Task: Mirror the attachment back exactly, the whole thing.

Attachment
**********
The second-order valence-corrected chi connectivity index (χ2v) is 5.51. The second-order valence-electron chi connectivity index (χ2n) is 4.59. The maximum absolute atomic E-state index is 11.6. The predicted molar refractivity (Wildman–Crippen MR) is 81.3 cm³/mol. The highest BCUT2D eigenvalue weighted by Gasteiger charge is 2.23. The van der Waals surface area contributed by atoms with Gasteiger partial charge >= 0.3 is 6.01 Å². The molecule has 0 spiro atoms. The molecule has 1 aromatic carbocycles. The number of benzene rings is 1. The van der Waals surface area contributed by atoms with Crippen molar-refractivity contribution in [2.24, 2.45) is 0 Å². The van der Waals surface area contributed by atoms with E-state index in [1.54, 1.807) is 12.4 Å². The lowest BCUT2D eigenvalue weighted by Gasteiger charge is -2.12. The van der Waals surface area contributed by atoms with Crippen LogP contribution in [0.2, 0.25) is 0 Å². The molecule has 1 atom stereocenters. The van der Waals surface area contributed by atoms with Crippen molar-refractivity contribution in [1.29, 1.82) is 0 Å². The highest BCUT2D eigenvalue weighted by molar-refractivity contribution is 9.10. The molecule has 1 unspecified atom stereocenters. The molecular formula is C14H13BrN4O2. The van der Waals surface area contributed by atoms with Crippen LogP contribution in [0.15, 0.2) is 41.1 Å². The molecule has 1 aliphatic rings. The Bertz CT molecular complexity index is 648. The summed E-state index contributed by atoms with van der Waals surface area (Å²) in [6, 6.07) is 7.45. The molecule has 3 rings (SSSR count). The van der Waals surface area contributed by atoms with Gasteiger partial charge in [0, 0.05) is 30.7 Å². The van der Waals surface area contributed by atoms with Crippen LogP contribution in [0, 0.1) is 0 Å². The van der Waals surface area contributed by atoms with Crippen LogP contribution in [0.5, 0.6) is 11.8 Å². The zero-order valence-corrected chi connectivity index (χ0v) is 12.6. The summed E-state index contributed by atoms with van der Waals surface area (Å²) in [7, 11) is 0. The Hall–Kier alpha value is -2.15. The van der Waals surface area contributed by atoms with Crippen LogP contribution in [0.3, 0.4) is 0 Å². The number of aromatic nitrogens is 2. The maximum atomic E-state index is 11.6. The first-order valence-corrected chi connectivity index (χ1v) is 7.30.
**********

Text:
The second-order valence-corrected chi connectivity index (χ2v) is 5.51. The second-order valence-electron chi connectivity index (χ2n) is 4.59. The maximum absolute atomic E-state index is 11.6. The predicted molar refractivity (Wildman–Crippen MR) is 81.3 cm³/mol. The highest BCUT2D eigenvalue weighted by Gasteiger charge is 2.23. The van der Waals surface area contributed by atoms with Gasteiger partial charge >= 0.3 is 6.01 Å². The molecule has 0 spiro atoms. The molecule has 1 aromatic carbocycles. The number of benzene rings is 1. The van der Waals surface area contributed by atoms with Crippen molar-refractivity contribution in [2.24, 2.45) is 0 Å². The van der Waals surface area contributed by atoms with E-state index in [1.54, 1.807) is 12.4 Å². The lowest BCUT2D eigenvalue weighted by Gasteiger charge is -2.12. The van der Waals surface area contributed by atoms with Crippen LogP contribution in [0.2, 0.25) is 0 Å². The molecule has 1 atom stereocenters. The van der Waals surface area contributed by atoms with Crippen molar-refractivity contribution in [1.29, 1.82) is 0 Å². The highest BCUT2D eigenvalue weighted by molar-refractivity contribution is 9.10. The molecule has 1 unspecified atom stereocenters. The molecular formula is C14H13BrN4O2. The van der Waals surface area contributed by atoms with Crippen LogP contribution in [0.15, 0.2) is 41.1 Å². The molecule has 1 aliphatic rings. The Bertz CT molecular complexity index is 648. The summed E-state index contributed by atoms with van der Waals surface area (Å²) in [6, 6.07) is 7.45. The molecule has 3 rings (SSSR count). The van der Waals surface area contributed by atoms with Gasteiger partial charge in [0, 0.05) is 30.7 Å². The van der Waals surface area contributed by atoms with Crippen LogP contribution in [0, 0.1) is 0 Å². The van der Waals surface area contributed by atoms with Crippen LogP contribution in [0.5, 0.6) is 11.8 Å². The zero-order valence-corrected chi connectivity index (χ0v) is 12.6. The summed E-state index contributed by atoms with van der Waals surface area (Å²) in [7, 11) is 0. The Hall–Kier alpha value is -2.15. The van der Waals surface area contributed by atoms with Crippen LogP contribution in [0.3, 0.4) is 0 Å². The number of aromatic nitrogens is 2. The maximum atomic E-state index is 11.6. The first-order valence-corrected chi connectivity index (χ1v) is 7.30.